AW: I suppose I get enthused about a story and I want to tell it. It so happens I like using words and pictures, so I’m in comics by default. I dislike most things surrounding comics, the industry, the politics, the personalities, the incessant nonsense, looking through Previews brings me out in a rash, but when I sit down at the board it’s just me, my ideas, and the paper. That’s the part I love and I’d do it forever if I could afford to. It’s such a difficult medium to get a handle on that it’s hard to be bored, it’s never easy, it’s always a challenge. Some might consider Paris to be a bit of a departure for you, why did you want to do a love story?
SG: It didn’t have to be a love story, it just had to be by you. I’m glad it was a romance however, because such a story requires the
subtleties I can’t script but that you do so beautifully. Comics are perfect for lingering pauses or little glances, moments captured in time for as long as the reader feels they should be, points of a story that can be revisited without losing your place etc. Realism in comics comes when the reader empathizes with the characters and situations, it doesn’t come with photo-realistic artwork, which is why I hoped the more graphic style of Paris would still work within a more nuanced story.
AW: You pulled it off and no mistake. The last pages of the story are spot on. You nailed it. In the wrong hands it would have fallen flat but you brought it to life. Inspirations? We both like Degas.
SG: And Ingres, whom we both admire, whose works appear in Paris. I like how and where you weaved them into the story. And there’s the Winged Victory sculpture, we both loved that and it turns out that it sums up the book’s themes perfectly! It could have been the cover for the trade but I think people need to have read the story in order to see how it ties in so beautifully. All the cartoonists and artists I love are far too many to list. You’ve gotta be a fan to be a cartoonist though, it’s too labor-intensive a job to do un-inspired, it’s probably best to think of it as a full-time hobby, I try to.
AW: Yeah, full-time hobby sums it up. The punk thing has always been a part of your work but you’re no one-trick pony. Tell me about your work with Ian Lynam, Darryl Cunnigham, Chris Butler and others.
SG: The trouble with doing something for Chris Butler was that you were always in Chris Hogg’s shadow – man he could draw. I did a crime book with Darryl, a monster comic with All Flee! with Gav Burrows for Top Shelf and I hooked up with Ian because we were both doing zines. He got a job in a copy shop – he’s no mug that fella – and therefore we were able to do quite a bit together, if you catch my drift. Lately I’ve drawn quite a few adaptations such as an H.P. Lovecraft story. Paris has been my dream collaboration though, that’s not to do down others, but I think it’s for self-explanatory reasons. Your script took me somewhere I wanted to go.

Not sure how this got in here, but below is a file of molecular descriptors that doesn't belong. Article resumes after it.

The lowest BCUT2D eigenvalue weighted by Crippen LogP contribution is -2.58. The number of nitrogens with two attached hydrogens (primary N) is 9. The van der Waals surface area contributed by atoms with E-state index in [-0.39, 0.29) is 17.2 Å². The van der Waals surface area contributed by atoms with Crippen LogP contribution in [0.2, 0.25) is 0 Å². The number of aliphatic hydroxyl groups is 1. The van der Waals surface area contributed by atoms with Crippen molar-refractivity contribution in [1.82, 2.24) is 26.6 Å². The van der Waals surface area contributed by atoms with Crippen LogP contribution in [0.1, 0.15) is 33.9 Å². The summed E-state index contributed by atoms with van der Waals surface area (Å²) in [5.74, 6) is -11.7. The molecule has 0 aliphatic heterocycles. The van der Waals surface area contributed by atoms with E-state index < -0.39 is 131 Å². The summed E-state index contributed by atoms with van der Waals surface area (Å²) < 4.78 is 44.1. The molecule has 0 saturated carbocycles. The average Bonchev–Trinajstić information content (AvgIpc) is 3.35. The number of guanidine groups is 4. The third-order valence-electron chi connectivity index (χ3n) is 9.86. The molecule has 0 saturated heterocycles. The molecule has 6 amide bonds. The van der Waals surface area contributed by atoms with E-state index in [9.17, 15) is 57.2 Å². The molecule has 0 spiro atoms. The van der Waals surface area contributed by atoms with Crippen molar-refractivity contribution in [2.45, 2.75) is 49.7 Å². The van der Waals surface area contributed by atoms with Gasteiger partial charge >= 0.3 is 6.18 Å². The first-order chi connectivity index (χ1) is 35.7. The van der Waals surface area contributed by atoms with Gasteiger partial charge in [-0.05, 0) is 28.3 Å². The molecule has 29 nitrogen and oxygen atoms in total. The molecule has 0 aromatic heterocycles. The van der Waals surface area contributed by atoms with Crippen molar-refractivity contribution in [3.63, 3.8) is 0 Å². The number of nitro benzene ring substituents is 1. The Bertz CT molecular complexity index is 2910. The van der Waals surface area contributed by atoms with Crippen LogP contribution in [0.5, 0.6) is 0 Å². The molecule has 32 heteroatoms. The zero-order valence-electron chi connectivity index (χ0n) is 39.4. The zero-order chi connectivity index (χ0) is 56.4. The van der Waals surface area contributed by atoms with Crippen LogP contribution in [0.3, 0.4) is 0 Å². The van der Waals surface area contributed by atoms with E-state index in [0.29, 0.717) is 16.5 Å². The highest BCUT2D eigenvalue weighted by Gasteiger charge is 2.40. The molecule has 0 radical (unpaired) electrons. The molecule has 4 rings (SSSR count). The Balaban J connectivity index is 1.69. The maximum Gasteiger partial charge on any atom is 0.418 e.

AW: I love your take on Lovecraft and how it’s still your style but you add a fevered twist to it with the ink work. I remember you snorting at my admiration for Metallica’s Master of Puppets with the Lovecraft allusions and then you’re the one drawing a great Shadow over Innsmouth. So you’ve done a love story, horror, action, monsters, humour, funny animal, adaptation…a pretty impressive spectrum of material for someone who’s very self-deprecating about his body of work.
Your favourite parts of Paris?
SG: Her bubbly personality.
AW: Have you been watching those Carry On films again?
No one draws a street scene better than you. In my dreams I can’t capture a boulevard as well as you. Do you use much reference for these pages, are you a bit of an architectural boffin? Living in Bath, there’re no shortage of lovely buildings, has that influenced you in anyway.
SG: I did use a lot of reference, yeah, largely photographs of the era. Given I’m not a 1950′s Parisian I had little choice. I think it worked in my favour in some ways because I wanted the street scenes to have an air of familiarity about them, the atmosphere as a whole, infact. The intention was to create a romanticised version of the city, the Paris of English-language movies like Funny Face. A mythical one as if seen through rose-tinted glasses suited the story better. It doesn’t matter if certain references (I’d prefer to call them homages!) aren’t picked up really, as they served their purpose by fueling my passion for the story and enabling me to get it done in the first place. I wanted the background characters – the passers-by, the cafe dwellers and so on – to look like they had their own potential stories in order to convey the bustle of a city and as a useful contrast to the more insular, self-absorbed love story.
Spectacular monuments don’t do much for me, I wouldn’t miss Buckingham Palace.
AW: Ah, Buck Palace is one of those building that’s had too many face lifts to have any personality left. Tell me about your work on Vinyl Underground. It’s a bit saucy, innit?
SG: It is in places, Andi! Researching those bits play havoc with my schedule. It’s a Vertigo monthly debuting in October. It’s written by Si Spencer, the covers are by Sean Phillips and the art is by me and Cameron Stewart. It’s set in London and features an ad-hoc group of self-appointed detectives who become embroiled in occult-tinged crimes with a strong supporting cast of mobsters and so on. It’s scary, glamorous, fun, dark and articulate. That doesn’t really do it justice, but I’m not sure what I can divulge because of spoilers (never used that term before). I’ve just started the second arc (never used that before either) and it’s hard to draw! I’m working in a more realistic style than usual and it’s made me realize how warped my own has become, I think it’s having a constructive effect on my drawing and story-telling, but that’s for the terrifying readers of Newsarama to judge.
Simon has an art blog here.
Read about the Paris collection released in August here.
*PARIS collection/SLG/$10.99/JUN073208/released August
Paris is published by the fine people at: http://www.slavelabor.com/